Riad Aziz Kassis:“ The Book Of Proverbs & Arabic Proverbial Works” -- By: P. J. Williams
TynBul 51:1 (2000) p. 151
Riad Aziz Kassis:“
The Book Of Proverbs & Arabic Proverbial Works”1
It is rather surprising, given the quantity of secondary literature spawned by the comparison of biblical proverbs with those of other cultures, that so little has been written about the relationship between biblical proverbs and Arabic ones. Kassis’s pioneering survey of extensive corpora of Arabic sayings that elucidate biblical material is therefore invaluable.
The first of the book’s six chapters introduces the enterprise: comparison of biblical wisdom with that of Arabs has biblical precedent in 1 Kings 5:10, where Solomon’s wisdom is described as greater than that of all the children of the East (כָּל־בְּנֵי־קֶדֶם). In line with this Kassis stresses the importance of Arabic comparative material, particularly from its pre-Islamic and early-Islamic phases.
Chapter two surveys the Solomonic wisdom tradition, and by standard arguments finds the attribution of biblical books, psalms and collections of proverbs to Solomon to be without historical basis. In considering the picture of Solomon in 1 Kings 3-11 Kassis thinks that differences between the MT and the LXX may indicate that this section was finalised later than the rest of the Deuteronomistic History, and that it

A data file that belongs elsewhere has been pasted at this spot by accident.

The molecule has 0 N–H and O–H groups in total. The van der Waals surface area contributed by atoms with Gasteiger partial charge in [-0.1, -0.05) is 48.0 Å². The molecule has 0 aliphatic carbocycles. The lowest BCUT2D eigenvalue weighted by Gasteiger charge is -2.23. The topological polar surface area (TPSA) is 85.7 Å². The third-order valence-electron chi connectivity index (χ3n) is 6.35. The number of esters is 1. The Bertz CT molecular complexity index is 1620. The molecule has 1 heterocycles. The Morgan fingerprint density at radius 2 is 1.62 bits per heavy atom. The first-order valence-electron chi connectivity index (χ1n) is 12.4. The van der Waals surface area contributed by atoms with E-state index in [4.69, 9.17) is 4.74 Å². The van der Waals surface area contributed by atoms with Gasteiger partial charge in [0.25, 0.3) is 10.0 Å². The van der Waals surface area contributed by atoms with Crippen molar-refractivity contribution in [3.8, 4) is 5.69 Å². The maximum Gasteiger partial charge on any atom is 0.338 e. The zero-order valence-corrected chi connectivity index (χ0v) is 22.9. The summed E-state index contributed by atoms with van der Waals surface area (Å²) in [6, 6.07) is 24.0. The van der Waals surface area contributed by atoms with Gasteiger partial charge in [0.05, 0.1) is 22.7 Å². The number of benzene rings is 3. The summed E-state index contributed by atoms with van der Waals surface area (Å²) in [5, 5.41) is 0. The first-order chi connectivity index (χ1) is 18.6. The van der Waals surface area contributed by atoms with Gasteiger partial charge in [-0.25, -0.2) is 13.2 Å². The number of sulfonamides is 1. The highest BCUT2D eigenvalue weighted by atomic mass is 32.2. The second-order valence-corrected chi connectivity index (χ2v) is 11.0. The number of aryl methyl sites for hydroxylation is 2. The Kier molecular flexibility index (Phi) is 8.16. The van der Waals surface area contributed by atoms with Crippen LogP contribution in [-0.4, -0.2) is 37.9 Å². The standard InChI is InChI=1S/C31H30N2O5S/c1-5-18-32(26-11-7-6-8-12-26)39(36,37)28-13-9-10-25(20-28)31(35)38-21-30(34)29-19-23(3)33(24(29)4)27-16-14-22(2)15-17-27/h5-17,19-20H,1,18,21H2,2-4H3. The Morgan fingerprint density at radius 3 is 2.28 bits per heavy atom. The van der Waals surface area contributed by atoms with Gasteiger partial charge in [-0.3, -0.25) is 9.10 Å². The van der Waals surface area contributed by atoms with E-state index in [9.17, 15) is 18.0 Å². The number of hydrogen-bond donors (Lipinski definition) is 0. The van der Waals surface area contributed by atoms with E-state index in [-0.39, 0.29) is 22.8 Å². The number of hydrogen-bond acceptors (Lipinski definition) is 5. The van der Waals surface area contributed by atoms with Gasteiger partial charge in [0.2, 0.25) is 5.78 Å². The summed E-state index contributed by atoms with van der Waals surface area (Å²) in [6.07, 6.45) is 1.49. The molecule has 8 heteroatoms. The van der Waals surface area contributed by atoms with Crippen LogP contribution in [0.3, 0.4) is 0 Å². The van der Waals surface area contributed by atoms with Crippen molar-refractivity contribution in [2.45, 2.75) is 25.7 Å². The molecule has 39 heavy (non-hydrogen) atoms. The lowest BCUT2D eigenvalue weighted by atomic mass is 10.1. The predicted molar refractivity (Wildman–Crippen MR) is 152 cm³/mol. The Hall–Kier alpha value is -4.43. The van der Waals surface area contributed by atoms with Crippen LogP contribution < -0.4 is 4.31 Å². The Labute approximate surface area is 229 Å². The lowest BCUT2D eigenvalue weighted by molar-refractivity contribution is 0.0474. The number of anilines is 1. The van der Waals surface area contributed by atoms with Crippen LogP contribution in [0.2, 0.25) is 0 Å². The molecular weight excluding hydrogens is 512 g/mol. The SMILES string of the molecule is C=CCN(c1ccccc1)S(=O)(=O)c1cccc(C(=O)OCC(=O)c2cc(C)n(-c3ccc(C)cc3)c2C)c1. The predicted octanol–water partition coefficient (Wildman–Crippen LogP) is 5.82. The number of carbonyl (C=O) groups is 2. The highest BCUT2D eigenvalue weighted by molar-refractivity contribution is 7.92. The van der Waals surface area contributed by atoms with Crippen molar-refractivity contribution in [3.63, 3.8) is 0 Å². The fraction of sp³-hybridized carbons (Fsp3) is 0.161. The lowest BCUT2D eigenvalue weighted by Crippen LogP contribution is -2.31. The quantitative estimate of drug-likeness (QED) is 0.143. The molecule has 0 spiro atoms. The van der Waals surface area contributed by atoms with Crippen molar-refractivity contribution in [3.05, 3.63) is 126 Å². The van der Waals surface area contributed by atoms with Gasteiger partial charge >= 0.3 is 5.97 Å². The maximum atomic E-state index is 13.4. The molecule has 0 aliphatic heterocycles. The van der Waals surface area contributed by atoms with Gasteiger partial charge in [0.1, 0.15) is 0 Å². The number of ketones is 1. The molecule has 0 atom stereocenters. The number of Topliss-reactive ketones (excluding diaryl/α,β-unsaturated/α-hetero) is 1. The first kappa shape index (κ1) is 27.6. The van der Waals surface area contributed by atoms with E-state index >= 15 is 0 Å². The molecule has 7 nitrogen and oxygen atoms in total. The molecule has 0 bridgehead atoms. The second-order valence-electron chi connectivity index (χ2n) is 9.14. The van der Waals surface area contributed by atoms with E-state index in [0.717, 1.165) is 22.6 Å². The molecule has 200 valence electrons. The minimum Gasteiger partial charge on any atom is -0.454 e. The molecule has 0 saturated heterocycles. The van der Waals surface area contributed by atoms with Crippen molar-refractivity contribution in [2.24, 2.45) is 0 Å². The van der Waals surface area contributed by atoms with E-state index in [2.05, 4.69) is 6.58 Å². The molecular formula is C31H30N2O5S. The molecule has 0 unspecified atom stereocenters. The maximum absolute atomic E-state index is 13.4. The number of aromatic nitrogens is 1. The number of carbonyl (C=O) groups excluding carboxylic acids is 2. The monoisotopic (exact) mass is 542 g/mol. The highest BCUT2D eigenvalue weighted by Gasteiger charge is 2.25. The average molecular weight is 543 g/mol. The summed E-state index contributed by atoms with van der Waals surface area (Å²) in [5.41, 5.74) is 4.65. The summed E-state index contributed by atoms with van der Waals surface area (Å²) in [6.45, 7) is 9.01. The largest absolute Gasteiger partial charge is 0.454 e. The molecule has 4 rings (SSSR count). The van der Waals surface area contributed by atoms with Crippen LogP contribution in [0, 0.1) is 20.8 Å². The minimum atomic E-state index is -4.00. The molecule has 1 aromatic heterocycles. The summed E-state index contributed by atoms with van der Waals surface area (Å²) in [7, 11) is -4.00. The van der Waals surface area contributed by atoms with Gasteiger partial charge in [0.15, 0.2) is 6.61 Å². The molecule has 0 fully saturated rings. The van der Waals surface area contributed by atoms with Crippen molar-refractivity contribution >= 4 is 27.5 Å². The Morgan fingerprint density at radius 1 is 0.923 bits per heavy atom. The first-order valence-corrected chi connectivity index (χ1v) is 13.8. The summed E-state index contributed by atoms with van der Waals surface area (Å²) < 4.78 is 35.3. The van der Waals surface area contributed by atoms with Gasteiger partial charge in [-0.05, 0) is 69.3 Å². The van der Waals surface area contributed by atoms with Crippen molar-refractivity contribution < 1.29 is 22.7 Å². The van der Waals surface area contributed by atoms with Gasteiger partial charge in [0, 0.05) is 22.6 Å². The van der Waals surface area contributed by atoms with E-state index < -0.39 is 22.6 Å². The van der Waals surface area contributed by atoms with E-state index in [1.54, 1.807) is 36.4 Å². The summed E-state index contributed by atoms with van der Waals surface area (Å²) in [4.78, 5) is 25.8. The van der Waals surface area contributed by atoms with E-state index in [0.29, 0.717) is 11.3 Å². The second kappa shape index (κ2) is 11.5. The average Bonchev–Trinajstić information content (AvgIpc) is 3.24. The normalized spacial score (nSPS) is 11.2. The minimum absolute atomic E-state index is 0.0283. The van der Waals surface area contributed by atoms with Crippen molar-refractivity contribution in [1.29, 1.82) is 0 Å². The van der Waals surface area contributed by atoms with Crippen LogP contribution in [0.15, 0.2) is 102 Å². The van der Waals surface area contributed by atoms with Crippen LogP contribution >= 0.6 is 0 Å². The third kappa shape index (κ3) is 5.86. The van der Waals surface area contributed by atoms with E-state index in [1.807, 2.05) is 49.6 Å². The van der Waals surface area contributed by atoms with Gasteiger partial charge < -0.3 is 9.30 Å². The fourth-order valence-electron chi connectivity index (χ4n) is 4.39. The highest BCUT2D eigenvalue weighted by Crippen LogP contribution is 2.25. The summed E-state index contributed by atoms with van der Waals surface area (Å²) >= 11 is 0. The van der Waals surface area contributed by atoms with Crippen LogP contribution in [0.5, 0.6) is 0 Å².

…cannot be regarded as reflecting a historical record. It reflects an obviously exaggerated account of the magnificence of Solomon and the types of his wisdom. Therefore, there is a highly probable reason for dating this tradition as post-exilic. (p. 47)
That said, ‘we do not rule out the possibility that Solomon as a king has uttered a few proverbs and wisdom sayings’ (p. 47). This generally negative evaluation of the historicity of the picture of
TynBul 51:1 (2000) p. 152
Solomon as editor of proverbial literature provides the backdrop for a key comparison in Kassis’s argument: that of Solomon and Luqmân.
Luqmân is a pre-Islamic figure who existed some time between King David and Muhammad. In Arabic literature he is characterised in various ways including as a prophet, a strong man and a wise man. This same Luqmân is probably the figure after whom the thirty-first Surah of the Quran is named. Once given divine approval in the Quran, it seems that Luqmân had more and more wise sayings attributed to him. Kassis’s argument is that Luqmân and Solomon have resemblances such as that they are both designated in literature later than themselves as having divine appr...
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